It’s easier than you might think to give your laptop’s battery a longer life. Although I can’t help you transform older batteries that have already been through the mill, I can say that you will be able to stockpile power by performing a few simple housekeeping tasks on your laptop.
It’s important to look after your laptop battery. Even though the latest Lithium Ion batteries can be recharged and discharged at will, we still find it’s worth putting them through a full charge cycle regularly.
Should your battery be completely shot, it’s worth looking around for a replacement. Ebay is a good place to look, but make sure you get a new battery – you don’t want somebody else’s cast-offs. The tips here are mainly for Windows 7, but you can perform similar measures if you’re using an older version of Windows, too.
How to save battery power
Your battery power
The amount of life left in your battery is shown by the icon in your Windows 7 notifications area, or your system tray if you’re using an older version of Windows. By clicking on the icon you can see the exact length of time your battery has left as well as your current power plan – I’ll be looking at that next.
View Power Options
When you left-click on the battery icon, you’ll be able to see this menu. I’ll look at the Windows Mobility Center shortly but for now, just select Power Options. Coincidentally, the other option on this menu enables you to turn system icons on or off in the notifications area.
Select a power plan
The Power Options window enables you to change settings that affect how your laptop consumes power. That means you can conserve energy when you need to be frugal and give your machine a boost when you need more performance. Click on ‘Change Plan Settings’ next to the High Performance label.
As you can see, the default settings for this power plan always leave the display on and never put the computer to sleep, regardless of whether it has its power adapter plugged in or not. Now go back out of this plan by clicking Cancel, then select ‘Change Plan Settings’ next to the Power Saver label.
This plan has a much reduced power consumption: as you can see, the display will turn off after a short time, and the laptop will sleep after just 10 minutes of non-use if it’s on battery power – ideal when
Edit a plan
You can choose any of the plans shown or create your own using the option provided in the main window. Your laptop might also have a bespoke power plan created by the manufacturer that isn’t necessarily the best for conserving power. You can change any of these settings; just click ‘Save changes’ after doing so. you’re not plugged in. We’ll now look at editing your current plan, so leave of this plan and go to your default.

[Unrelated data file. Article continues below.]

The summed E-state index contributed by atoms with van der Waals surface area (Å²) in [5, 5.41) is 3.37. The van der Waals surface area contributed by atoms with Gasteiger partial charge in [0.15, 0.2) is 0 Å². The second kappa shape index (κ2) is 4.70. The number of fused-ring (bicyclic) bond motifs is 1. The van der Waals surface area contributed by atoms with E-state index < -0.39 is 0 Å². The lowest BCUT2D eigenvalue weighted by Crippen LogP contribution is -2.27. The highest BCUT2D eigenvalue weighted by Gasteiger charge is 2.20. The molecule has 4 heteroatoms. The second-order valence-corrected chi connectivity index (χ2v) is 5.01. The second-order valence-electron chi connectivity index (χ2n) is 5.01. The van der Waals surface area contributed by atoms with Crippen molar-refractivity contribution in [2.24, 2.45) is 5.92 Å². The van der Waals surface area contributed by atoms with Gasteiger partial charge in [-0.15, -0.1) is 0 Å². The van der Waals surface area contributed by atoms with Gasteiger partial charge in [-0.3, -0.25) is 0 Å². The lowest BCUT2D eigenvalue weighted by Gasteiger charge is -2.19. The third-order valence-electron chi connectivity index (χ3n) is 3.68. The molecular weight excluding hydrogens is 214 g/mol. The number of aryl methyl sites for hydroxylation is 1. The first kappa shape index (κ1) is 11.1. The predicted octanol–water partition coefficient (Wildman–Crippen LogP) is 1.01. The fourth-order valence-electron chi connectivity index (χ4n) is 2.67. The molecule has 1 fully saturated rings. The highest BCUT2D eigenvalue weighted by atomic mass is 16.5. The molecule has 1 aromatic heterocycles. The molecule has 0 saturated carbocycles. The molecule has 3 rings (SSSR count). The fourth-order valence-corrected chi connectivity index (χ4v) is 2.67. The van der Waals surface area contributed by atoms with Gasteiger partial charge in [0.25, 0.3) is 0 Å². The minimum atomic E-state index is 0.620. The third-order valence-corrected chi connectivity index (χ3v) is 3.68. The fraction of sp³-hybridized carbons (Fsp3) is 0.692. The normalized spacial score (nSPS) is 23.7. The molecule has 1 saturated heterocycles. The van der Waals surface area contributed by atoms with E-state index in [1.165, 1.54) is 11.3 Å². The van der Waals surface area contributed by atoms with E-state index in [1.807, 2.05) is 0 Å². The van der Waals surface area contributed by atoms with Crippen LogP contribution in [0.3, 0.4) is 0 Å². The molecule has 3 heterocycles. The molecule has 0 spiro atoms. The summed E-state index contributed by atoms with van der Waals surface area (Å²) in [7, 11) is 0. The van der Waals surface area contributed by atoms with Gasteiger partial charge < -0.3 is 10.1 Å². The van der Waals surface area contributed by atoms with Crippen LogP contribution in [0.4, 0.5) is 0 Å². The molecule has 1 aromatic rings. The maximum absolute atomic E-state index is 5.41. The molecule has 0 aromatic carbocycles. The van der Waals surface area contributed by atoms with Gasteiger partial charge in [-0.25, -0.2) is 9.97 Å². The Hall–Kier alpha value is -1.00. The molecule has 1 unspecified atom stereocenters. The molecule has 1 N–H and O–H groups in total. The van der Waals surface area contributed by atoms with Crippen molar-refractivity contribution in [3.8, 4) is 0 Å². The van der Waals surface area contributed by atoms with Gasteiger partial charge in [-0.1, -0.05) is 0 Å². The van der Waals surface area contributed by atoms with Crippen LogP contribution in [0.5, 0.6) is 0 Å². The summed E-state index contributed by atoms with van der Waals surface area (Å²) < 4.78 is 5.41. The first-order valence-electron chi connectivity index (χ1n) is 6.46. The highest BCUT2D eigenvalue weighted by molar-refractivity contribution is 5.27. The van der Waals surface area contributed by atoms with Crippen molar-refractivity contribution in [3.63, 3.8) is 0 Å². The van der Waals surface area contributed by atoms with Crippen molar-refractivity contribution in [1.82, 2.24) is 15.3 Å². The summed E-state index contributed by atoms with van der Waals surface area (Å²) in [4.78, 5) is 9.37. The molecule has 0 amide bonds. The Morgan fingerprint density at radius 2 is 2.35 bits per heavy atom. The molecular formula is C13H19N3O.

Many laptops also include a Balanced power plan, which should offer a good trade-off between frugality and performance. If you’ve made changes to one of the standard power plans such as Power Saver or High Performance, you can always undo these by clicking ‘Restore default settings’ in the plan window.
There is also a Change Advanced Power Settings option. This enables you to change other power options normally micro-managed by Windows, such as the time after which it rests your hard disk. Tweaking such things may affect performance, but if battery life is your priority, you may find it worthwhile.
While the Power Options windows are something to take a look at every so often, the Windows Mobility Center (also accessed by clicking on the battery icon) might be something you keep open whenever you’re not plugged in. It enables you to rapidly change settings that affect your power consumption.
Turn off wireless
As well as changing your power plan and seeing at a glance how much power you have left, you can also use Windows Mobility Center to turn your wireless networking on and off. Wi-Fi is great, but if you’re not using it then you can save a lot of juice by turning it off completely.
Some laptops have hardware switches that turn off the wireless card completely, while others, such as this Dell Inspiron, use Function keys to do the same thing – this usually turns off Bluetooth, too. You’ll be able to tell if it’s still on by the relevant LEDs at the top of your keyboard.
Stop your DVD drive
Your DVD drive is a major consumer of battery life – even if you’re not using it. Discs can spin at strange moments, so if you have anything in your drive, take it out. And if you absolutely have to use the drive while on battery power, it can be worth copying the files to your desktop to reduce disc use.
If your laptop has any security software installed on it, ensure that it isn’t set to scan when you’re running on batteries – this can rapidly consume power and needs to be nipped in the bud. This also goes for Windows Defender, which you can see scanning my machine here.
Mute your volume
This might seem like just a small thing to change, but it can make a big difference to the life of your battery. The sound systems built into some laptops are quite substantial, so don’t play music at high volume or you’ll drain your power. Turn the sound down or, better still, use the function key shortcut to mute your system completely. That way you won’t get taken unawares by websites playing their own annoying soundtracks – and it’s a great way to avoid upsetting other people if you’re using your laptop in a cafe or on the train.
Dim your screen
This is probably the most important step of the lot – your display is responsible for a lot of the power drawn from your laptop. Some laptop screens have been known to account for up to 40 per cent of the power used at any one time. Dim your screen using the keyboard shortcuts shown.
You’ve now learned how to increase your laptop’s battery life and reduce your power consumption. If you only remember one thing, take heed of the effect of bright screens. If you’ve only got a few minutes power left, drop the brightness right down and you’ll be able to use your system for longer.